As people living in diverse rural communities, we share the common value of offering help to neighbors and family members when they face troubles. When the barn is hit by lightning and burns to the ground, as neighbors we all pitch in and help build a new barn. It’s natural to help a neighbor or family member. But when we see how the woman across the way is treated by her husband, or we see the bruises on our auntie’s or sister’s arms, we often don’t do anything or we say very little: It’s hard to know what to do. With this campaign, we hope to encourage all of us—as neighbors and family members—to call a local number to get some information and support for taking action to help any woman who is being abused.
Click on an image to see a larger version.
- Written 68-page guide
- 7 sample flyers
- 7 each of 8 1/2 x 11 and 11 1/2 x 17 posters (English and Spanish)
- Newspaper commentaries
- CD with print materials
- Radio Public Service Announcements
- Broadcast quality TV PSA
- 3 CD series with 8 radio interviews
Organizing Tribal Leadership:
Leading the Change in Your Community
Item no longer available for sale
This packet includes materials to assist advocates in organizing tribal leadership around safety for women who are being battered. It provides advocates with strategies and tools to assist in restoring women to their pre-colonization status as sacred and valued leaders, enhance intervention and prevention strategies on behalf of children and women who are being battered, inform your community about the advocacy needs and challenges for victims of battering, and help advocates to work with Tribal leadership and the community to develop strategies to change responses and the social climate around violence against Native women.
- 2 CD audio interviews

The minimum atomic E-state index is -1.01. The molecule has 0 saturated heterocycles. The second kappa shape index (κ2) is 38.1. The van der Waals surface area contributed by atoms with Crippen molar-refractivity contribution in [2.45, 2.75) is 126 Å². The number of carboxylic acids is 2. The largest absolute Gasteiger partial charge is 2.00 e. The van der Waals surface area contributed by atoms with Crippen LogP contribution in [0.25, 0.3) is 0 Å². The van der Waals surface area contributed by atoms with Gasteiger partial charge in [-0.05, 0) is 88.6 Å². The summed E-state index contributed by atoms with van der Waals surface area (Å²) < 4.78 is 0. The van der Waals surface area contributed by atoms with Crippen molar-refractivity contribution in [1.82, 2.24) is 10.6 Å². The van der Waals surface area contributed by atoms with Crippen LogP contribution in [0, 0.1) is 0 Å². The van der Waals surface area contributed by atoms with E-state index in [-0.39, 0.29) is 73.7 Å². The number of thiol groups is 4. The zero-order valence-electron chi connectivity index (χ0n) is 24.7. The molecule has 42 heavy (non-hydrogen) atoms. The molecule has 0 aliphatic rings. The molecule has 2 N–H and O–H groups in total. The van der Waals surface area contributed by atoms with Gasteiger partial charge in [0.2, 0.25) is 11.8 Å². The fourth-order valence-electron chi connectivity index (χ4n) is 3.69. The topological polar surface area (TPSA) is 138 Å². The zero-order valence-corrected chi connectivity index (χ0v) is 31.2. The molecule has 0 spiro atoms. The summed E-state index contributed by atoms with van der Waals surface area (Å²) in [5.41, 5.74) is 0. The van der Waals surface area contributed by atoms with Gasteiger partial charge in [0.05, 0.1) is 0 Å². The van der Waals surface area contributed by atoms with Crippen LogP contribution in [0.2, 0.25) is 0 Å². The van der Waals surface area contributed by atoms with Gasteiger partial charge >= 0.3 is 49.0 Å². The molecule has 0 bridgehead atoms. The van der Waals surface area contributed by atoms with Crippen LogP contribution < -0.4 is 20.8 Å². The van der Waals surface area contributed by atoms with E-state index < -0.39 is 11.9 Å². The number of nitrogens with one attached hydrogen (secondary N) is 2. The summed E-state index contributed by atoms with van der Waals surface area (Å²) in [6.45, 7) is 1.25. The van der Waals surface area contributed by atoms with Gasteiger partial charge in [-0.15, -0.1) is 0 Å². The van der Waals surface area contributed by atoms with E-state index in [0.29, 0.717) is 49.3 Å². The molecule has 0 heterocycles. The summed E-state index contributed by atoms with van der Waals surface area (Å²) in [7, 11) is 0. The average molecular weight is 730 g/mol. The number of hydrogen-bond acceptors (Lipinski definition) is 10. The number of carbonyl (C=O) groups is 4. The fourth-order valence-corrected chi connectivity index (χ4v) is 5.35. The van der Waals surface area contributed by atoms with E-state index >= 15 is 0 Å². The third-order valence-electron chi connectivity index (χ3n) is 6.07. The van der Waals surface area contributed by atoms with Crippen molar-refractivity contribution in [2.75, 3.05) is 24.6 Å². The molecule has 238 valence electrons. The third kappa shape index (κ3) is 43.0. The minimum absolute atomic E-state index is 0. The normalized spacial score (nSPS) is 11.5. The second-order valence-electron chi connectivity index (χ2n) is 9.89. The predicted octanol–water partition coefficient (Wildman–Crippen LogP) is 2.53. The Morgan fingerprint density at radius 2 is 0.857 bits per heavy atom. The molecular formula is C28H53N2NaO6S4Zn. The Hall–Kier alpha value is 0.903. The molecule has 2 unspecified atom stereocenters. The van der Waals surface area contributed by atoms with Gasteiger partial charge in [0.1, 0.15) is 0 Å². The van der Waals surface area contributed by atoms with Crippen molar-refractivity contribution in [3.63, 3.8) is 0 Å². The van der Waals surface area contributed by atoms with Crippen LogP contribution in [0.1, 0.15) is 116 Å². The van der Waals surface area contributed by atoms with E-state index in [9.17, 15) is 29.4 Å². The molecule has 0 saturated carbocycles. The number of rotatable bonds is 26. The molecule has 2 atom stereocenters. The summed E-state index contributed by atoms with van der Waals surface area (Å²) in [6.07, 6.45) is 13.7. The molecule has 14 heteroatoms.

- CD resources: articles, handouts and Sacred Circle graphics
- CD PowerPoint presentation
Work Book and Training Package
(In)Visible Workings: A change-agent's guide to closing the gap between what people need and what legal and human service institutions do
The training materials, written by Ellen Pence, Ph.D., are designed to teach readers to recognize, and account for twelve structural features of institutions that adversely affect the people who have been drawn into institutional processes as “cases” to be “managed”. The focus is specifically on the management of domestic abuse related cases but the concepts and issues discussed can be applied to any social issue processed by the legal or human service systems.
This package is designed for people who want to understand these key institutional features in more depth – in particular, trainers who provide assistance to communities attempting to evaluate and enhance their current institutional responses and systems advocates who are ready for a more advanced and personally challenging course. We have assumed that readers have a high degree of training and advocacy expertise and a shared philosophical orientation to the issues relating to community intervention in domestic abuse cases.
This training course includes a 221 page Problematic Features Workbook, a 176 page Supplemental Materials Manual, and three DVD’s.
The Blueprint for Safety
The Blueprint for Safety is a unique document that delineates policies and protocols for all agencies involved in the criminal justice response to domestic violence cases to link them together with the common goals of safety and accountability, creating one cohesive document and method of intervention for a community's criminal justice system.
Institutional Analysis (I.A.): Matching What Institutions Do with What Works for People
This packet contains two articles describing Institutional Analysis (I.A). In The Institutional Analysis: Matching What Institutions Do with What Works for People, Ellen Pence describes to agency leaders the value and process of using I.A. She links her article to a compilation of interviews with people conducting I.A.s as part of their agencies. Three DVD’s and one CD accompany the resource, including an electronic version of Institutional Analysis: Making Changes from Below, written by Dorothy Smith with input from Ellen Pence, focusing on I.A. as a scientific methodology of analyzing institutions as they intersect in the lives of people who are mostly marginalized. Smith describes how I.A. identifies specific practices used by institutions that create gaps between those institutions and the people needing their services.